Employee turnover in restaurants and other hospitality businesses has topped 70 percent for the past two years, mainly due to the disproportionate number of teenagers, students, and seasonal employees who work in these jobs. Managing employee churn is one of the persistent challenges restaurant owners face—and it may be getting tougher given the shallow candidate pool.
A recent survey of small business employees conducted by EMPLOYERS found that small business owners may be underselling an important factor that could give them a recruiting edge: their workplace safety record. Along with compensation and commute length, workplace safety is one of the top criteria small business employees consider when they evaluate a new job.
Most small businesses understand the importance of putting workplace safety first to prevent workers from getting hurt or sick on the job, but there is room for improvement. Nearly one in five respondents (17 percent) said they never received workplace safety training and 40 percent indicated their employer does not post the required Occupational Safety and Health Administration (OSHA) signage prominently, or they are not sure if it is displayed.
Here are four ways quick-service restaurant owners can give themselves a recruiting advantage by maintaining a safe workplace for employees.
Establish a Culture of Safety
Establishing a culture of safety, where every employee prioritizes and is held accountable for upholding a safe workplace, is essential to maintaining a safe work environment. A culture of safety can mitigate risks, reduce the likelihood of employee injuries or illnesses on the job, and even result in a lower workers’ compensation insurance premium. To help promote a culture of safety, restaurant owners, managers and shift supervisors should clearly communicate safety guidelines and goals to the entire staff throughout the year. It is also important for management to walk-the-talk and model the safety behavior they expect from their staff every day.
Recognize and assess potential hazards
Take time to identify potential hazards and develop policies and procedures to make sure employees can do their jobs safely. Proactive steps include conducting regular walk-throughs of the restaurant – from the entrance to the dining area, and the kitchen to storage and bathrooms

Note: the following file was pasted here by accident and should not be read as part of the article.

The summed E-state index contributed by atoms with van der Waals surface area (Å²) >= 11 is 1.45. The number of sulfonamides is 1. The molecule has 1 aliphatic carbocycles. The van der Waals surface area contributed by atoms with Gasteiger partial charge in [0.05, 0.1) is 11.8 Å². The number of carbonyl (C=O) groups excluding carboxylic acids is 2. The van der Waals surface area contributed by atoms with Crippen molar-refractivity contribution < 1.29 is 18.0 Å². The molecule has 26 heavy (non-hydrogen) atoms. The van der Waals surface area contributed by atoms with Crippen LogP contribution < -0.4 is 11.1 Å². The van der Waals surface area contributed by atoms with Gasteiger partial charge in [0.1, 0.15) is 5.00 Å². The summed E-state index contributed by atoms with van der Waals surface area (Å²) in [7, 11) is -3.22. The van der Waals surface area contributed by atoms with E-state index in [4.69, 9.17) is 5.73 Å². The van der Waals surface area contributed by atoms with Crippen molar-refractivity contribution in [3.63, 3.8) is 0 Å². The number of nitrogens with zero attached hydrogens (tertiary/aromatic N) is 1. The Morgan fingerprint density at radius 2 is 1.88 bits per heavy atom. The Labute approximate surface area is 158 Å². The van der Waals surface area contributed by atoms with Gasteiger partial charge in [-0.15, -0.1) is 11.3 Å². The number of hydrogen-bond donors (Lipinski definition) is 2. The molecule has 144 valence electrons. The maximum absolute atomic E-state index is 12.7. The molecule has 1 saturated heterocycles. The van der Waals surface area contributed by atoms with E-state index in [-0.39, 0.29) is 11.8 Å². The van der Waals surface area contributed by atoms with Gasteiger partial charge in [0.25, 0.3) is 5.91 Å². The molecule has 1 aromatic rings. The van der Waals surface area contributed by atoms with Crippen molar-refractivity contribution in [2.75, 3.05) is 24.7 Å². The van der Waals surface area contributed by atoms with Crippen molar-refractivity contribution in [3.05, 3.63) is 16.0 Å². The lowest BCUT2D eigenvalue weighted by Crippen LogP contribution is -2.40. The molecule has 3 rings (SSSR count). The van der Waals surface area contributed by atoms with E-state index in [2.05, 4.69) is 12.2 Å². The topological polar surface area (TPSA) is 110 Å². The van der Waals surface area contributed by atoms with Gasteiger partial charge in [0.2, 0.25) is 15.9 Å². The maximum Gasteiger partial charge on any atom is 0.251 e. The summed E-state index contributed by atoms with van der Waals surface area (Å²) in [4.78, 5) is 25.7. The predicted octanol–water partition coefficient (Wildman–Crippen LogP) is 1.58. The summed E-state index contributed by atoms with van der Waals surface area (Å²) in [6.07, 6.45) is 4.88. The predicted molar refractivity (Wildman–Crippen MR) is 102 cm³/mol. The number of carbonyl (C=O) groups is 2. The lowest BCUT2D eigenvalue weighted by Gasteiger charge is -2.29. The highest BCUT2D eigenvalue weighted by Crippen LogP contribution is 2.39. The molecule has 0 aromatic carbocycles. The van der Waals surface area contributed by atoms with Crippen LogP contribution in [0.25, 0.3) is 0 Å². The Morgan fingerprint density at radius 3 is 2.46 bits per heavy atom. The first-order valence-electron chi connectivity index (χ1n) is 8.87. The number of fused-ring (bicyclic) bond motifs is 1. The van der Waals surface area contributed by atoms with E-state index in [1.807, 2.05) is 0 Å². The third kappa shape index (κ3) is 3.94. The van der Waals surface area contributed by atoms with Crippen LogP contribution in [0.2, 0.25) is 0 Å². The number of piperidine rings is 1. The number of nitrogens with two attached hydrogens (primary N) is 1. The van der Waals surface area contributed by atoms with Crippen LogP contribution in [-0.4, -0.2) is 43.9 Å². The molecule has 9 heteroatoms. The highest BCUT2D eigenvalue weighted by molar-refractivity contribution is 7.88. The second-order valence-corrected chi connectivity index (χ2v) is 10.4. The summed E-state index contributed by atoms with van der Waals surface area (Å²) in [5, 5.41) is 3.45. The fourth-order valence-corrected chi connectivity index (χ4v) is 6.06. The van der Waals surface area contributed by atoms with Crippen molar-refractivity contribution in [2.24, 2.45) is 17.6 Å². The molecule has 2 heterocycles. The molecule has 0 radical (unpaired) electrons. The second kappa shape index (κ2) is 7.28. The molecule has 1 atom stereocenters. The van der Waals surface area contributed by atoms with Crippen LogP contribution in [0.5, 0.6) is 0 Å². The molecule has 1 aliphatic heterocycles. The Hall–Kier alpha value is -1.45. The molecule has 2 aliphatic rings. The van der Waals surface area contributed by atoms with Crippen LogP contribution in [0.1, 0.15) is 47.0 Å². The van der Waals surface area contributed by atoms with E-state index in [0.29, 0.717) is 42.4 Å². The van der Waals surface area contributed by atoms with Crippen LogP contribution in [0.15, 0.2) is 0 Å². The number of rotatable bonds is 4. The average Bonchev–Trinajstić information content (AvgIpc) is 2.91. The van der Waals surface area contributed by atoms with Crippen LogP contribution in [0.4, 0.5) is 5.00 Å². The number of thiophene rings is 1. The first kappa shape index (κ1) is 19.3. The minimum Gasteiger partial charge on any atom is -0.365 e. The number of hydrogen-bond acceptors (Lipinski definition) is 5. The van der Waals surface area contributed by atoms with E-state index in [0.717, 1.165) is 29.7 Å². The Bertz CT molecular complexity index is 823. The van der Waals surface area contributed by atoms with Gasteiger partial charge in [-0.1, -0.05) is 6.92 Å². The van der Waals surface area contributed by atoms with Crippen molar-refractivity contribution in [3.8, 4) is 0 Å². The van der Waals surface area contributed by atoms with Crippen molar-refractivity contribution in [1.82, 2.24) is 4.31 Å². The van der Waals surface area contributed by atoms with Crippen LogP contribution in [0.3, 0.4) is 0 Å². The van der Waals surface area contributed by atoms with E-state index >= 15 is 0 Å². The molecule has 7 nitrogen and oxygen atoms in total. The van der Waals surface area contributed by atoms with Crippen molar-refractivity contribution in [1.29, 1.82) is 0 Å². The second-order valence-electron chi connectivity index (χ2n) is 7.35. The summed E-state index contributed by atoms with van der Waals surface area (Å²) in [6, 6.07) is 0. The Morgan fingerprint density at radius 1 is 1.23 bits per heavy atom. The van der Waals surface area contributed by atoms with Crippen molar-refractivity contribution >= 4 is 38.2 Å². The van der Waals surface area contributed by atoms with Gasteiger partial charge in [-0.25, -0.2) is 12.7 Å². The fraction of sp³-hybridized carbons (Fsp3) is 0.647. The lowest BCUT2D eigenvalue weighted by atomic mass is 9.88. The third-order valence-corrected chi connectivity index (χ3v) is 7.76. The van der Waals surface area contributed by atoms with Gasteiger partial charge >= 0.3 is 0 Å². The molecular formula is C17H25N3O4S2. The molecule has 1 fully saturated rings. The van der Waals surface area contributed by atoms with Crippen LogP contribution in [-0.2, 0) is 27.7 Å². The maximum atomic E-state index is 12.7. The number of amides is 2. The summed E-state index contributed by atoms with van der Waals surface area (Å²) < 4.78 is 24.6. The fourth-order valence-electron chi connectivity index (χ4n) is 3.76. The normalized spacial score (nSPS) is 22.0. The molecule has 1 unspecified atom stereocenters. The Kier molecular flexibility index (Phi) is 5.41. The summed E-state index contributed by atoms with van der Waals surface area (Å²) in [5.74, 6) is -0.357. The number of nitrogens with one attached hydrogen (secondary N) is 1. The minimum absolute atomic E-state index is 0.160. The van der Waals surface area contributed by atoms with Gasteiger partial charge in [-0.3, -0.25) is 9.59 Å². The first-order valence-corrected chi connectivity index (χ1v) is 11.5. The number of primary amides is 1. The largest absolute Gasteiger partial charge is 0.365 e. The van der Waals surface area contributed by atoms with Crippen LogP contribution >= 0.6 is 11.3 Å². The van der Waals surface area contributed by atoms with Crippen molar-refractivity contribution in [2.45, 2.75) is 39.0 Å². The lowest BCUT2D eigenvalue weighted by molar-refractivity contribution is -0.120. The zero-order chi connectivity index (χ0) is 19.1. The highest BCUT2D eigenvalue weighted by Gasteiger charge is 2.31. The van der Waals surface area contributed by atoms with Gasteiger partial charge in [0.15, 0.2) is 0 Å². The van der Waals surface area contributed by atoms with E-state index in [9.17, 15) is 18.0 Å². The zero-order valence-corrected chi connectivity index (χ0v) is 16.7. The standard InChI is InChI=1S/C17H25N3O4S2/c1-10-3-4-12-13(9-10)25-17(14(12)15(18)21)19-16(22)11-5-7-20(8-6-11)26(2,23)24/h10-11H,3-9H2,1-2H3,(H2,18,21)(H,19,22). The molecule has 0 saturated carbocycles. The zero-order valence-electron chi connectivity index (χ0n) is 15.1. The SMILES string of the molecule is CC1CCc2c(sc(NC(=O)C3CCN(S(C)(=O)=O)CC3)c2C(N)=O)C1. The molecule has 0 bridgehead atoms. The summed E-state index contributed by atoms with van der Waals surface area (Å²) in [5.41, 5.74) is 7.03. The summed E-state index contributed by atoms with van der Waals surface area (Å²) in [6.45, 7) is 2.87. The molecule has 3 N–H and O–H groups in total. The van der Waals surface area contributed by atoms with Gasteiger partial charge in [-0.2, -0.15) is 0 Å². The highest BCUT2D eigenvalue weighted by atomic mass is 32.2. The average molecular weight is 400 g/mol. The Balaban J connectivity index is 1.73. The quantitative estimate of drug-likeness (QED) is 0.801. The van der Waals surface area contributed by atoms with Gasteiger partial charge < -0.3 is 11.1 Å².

—to identify potential threats. Be on the lookout for severed or frayed electrical wires; malfunctioning fryers, slicers or other equipment; uneven flooring; or areas that can become dangerously slick, such as entryways and kitchen tiles around sinks and dishwashers.
Educate and Remind Regularly
Whether an employee has worked in a restaurant previously or is new to the workforce, it is essential to review safety procedures as part of new employee onboarding and provide refresher courses for all staff to keep policies top-of-mind. Consider implementing short weekly safety sessions to review important procedures for specific jobs. For instance, one session for kitchen workers could focus on best practices for cleaning and using fryers, emphasizing the importance of wearing the correct uniform, such as long-sleeved cotton shirts, long pants and an apron to help shield from hot oil splashes.
It is also good practice to include safety policies in employee handbooks and display safety posters throughout the workplace to remind employees about the business’ safety priorities and procedures. OSHA requires all workplaces to post signage that informs workers of their rights under the Occupational Safety and Health Act. Review OSHA’s guidelines on the types of signs that quick service restaurants are required to post and where they should be located to comply with applicable rules and regulations.
Enforce, Listen and Evaluate
Creating asafe workplace should never be considered “done.” It is important to conduct regular safety audits and review safety procedures, adjusting them as needed. Managers solicit input from employees who may encounter potential hazards and have constructive ideas for addressing them.
Unfortunately, the EMPLOYERS survey found that only half (52 percent) of small business employees would feel comfortable addressing workplace safety concerns with management. Implement an open-door policy, or consider an anonymous suggestion box, to encourage employees to share their workplace safety concerns.
While quick service restaurant owners and managers juggle many priorities, it is important to prioritize serving up workplace safety. Fostering a safe work environment will not only keep employees safe, but can also play a role in attracting and retaining staff.
Source: QSR Magazine